“Nobody complained about the prices,” Margarit said. “Everybody loves the service. [Uber] could have raised rates by a quarter and nobody would have cared.”

Taggart said there is always demand for rides when he turns on his driver app. He said a full-time driver might have to log more hours as a result of the rate cut, but driving is more of a social experience for him and a way to make “beer and lunch money.”

“If you are a retiree or on fixed income, it’s all about the tax write-off [for mileage and expenses], not about the increase of your net worth, because I don’t think Uber is a way to do that,” Taggart said.

Half of Uber drivers average fewer than 10 hours of driving per week. 19% are women. Uber driver survey

It’s difficult to say how much Uber has hurt the Treasure Valley’s taxi business. Calls to several Treasure Valley taxi companies were not returned.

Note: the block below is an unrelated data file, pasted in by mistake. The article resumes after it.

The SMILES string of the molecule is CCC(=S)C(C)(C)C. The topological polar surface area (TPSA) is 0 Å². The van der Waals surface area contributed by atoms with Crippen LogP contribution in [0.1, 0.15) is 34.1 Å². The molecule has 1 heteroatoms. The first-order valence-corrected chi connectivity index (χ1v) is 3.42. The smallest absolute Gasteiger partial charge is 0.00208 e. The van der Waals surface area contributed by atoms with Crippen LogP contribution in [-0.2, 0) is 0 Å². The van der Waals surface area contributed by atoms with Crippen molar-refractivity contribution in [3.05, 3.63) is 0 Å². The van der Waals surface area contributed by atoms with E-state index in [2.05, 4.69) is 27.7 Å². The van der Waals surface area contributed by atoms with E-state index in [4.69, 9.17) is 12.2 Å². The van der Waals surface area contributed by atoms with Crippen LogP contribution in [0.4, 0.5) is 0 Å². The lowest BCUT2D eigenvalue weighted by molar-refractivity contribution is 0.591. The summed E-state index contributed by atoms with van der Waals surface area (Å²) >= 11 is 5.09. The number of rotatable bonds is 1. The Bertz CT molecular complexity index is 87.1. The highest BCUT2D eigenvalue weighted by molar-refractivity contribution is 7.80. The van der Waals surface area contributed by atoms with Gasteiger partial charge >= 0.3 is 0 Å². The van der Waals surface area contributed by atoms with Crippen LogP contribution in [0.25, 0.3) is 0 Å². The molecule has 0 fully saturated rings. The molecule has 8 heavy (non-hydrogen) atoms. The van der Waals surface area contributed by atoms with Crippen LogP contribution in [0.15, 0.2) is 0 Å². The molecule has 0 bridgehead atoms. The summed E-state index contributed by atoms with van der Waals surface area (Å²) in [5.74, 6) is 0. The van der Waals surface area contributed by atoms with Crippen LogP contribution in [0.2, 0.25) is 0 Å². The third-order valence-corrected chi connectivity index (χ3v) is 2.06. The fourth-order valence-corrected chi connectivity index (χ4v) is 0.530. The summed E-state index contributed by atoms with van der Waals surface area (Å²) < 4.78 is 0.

Currently, 143 taxi vehicles are registered in Boise, according to the city clerk’s office. That is up from 135 in 2015 — Uber’s first full year in the Treasure Valley — but down from 173 in 2014.

About a third of Uber drivers surveyed nationwide in November had prior experience as professional drivers, the company said. That was down from 49 percent one year before.

11%of Uber drivers are students.Uber driver survey


Margarit said he would return to driving full-time if Uber restored the $1.75 fare. He said the company does not understand that he sometimes drives 15 minutes for a fare that winds up around the Uber minimum of $4.50, resulting in $3 to $4 in take-home for drivers. That is why he contends Uber’s strategy might work in other cities but not here.

Amodeo said a team in Seattle tracks trends and operations in Boise. The spokesman said Uber’s strategy is working here, but if that changes, Uber will act as it did in Charlotte, where it reduced a 40 percent rate cut to a 29 percent cut to encourage drivers to take more riders.